Sunday, October 5, 2014

Show Me the Money!

"Enhancing motivation through autonomy, mastery and purpose."  This suggestion was one of several topics for this blog that was posted to my wall on facebook last evening.  It's tough coming up with a new topic every day, related to education, that I feel either passionate enough, or knowledgeable enough, to feel like anyone would actually care what I think.  I've written before on autonomy -- in fact, it's a topic that Leslie Gates and I will be presenting at the National Association for Gifted Children's conference in Baltimore in November.  The reality is that autonomy and purpose is not just for the gifted -- we all want to do what we love, and succeed when we can be assessed in an area where we really shine, right?

"Enhancing motivation through autonomy, mastery and purpose."

One of the areas in which teachers are evaluated is their involvement in participation in communities.  (You can see the entire Pennsylvania Teacher Evaluation Tool here).  Long before Charlotte Danielson created her framework, I began to volunteer on the executive board of the Donegal Foundation.  For the last fifteen years, I have had the privilege of being a part of an organization that has, as its goal "enriching education through community partnerships."  The foundation is comprised of teachers, community members, and a representative from the school board and provides scholarships to students, opportunities to develop community health and wellness initiatives (including a 5K and funding for well-being incidents where students may require, for example, a warm coat or eyeglasses), and grants for teachers.

Several years ago, the Donegal Foundation applied for, and was added to, the Educational Improvement Tax Credit (EITC) list.  Businesses are encouraged to make donations to scholarship and educational improvement organizations, and can receive an 80% deduction on the money they contribute.   That figure increases to 90% after three consecutive years.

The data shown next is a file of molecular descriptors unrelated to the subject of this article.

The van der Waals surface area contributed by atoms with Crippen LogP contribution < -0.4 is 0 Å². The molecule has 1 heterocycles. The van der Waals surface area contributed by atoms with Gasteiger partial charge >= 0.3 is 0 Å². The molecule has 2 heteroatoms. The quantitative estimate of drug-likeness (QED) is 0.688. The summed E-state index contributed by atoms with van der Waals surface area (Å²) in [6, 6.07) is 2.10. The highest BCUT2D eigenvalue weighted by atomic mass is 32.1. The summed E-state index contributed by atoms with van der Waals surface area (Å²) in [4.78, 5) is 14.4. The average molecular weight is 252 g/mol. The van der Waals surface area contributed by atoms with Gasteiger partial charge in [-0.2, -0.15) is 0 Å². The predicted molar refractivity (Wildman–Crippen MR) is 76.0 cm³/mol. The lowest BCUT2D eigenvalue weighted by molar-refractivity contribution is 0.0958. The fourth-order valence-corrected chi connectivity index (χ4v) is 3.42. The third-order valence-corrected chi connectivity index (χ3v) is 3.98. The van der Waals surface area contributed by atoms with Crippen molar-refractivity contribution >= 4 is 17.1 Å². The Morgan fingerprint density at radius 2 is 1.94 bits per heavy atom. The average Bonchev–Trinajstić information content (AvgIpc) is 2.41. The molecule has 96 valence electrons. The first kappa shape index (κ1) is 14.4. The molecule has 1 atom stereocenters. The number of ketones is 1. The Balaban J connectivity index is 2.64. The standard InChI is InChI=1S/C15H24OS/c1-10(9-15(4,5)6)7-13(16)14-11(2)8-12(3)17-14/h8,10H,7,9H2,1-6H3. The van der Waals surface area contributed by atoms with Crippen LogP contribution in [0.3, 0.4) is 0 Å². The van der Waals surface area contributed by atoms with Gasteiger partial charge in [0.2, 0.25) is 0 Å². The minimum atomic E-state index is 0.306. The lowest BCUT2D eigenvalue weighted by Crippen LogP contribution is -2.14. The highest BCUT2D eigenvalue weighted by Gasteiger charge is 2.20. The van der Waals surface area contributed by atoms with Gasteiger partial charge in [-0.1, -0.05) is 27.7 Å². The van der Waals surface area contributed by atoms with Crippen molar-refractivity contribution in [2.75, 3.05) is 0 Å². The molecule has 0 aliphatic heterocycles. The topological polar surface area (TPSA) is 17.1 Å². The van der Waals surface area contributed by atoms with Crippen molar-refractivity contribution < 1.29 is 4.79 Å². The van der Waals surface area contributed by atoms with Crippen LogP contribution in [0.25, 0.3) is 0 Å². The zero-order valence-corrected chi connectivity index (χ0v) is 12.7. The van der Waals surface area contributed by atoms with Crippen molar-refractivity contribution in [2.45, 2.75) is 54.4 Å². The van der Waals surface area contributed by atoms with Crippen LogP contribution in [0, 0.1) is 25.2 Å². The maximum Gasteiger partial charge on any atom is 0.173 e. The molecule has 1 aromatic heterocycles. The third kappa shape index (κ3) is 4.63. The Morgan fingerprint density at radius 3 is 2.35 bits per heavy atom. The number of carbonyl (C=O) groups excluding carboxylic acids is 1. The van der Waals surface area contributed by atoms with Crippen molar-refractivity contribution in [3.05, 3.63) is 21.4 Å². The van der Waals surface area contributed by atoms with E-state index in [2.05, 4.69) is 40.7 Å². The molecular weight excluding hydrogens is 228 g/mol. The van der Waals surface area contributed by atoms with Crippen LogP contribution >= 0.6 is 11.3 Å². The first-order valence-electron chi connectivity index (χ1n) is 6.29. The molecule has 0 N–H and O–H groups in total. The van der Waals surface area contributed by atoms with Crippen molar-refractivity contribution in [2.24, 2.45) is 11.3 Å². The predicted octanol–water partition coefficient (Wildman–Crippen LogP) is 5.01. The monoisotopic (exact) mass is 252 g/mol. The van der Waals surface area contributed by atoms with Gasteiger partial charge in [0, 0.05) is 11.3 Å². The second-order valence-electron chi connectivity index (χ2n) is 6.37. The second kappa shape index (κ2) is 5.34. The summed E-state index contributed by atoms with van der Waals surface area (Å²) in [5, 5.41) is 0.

The executive board met last week because $20,000 in unexpected money had been received and we needed to decide, quickly, how to spend the money.  Big problem, right?

Without boring you with the details behind EITC, which you can certainly read yourself -- especially if you have a business that pays taxes -- you need to know that the money donated goes specifically to enhancing or enriching the student curriculum beyond what the district funds usually provides.  Past projects in our district have included poets, artists, and musicians "in residence" for a week or more to share their passions with some hands-on learning.  Elementary school kids have worked to create 3D mosaics in schools and community,  built instruments, written with a local author/professional who shares a passion for writing -- you get the idea.

EITC funded projects are approved, and funded with community donations.  And in this time in education where it seems like there is little time for anything unscripted or directed, teachers are working, hard, to find ways to motivate and inspire.  When kids see adults using math and English, celebrating the arts, or valuing skills that seem boring to them within the confines of the classroom, they become motivated to understand the skills to emulate the artist in residence.


Are the teachers scrambling to write grants to get a share of that $20,000?  You bet.  To a classroom teacher where their annual classroom budget is $150, the idea of a project with four figures is a dream come true.   

If those dreams and ideas are funded, kids have a drive to complete something for an authentic audience, instead of an audience of one (usually the rubric creator/teacher) the quality of the work improves dramatically.  And the learning experience stays with them for a lifetime.

Authentic learning is not new.  Johnny Tremain did it quite well, as did the apprentices of many experts.  EITC is helping to create a school full of apprentices who see a value to learning beyond the walls and rubrics.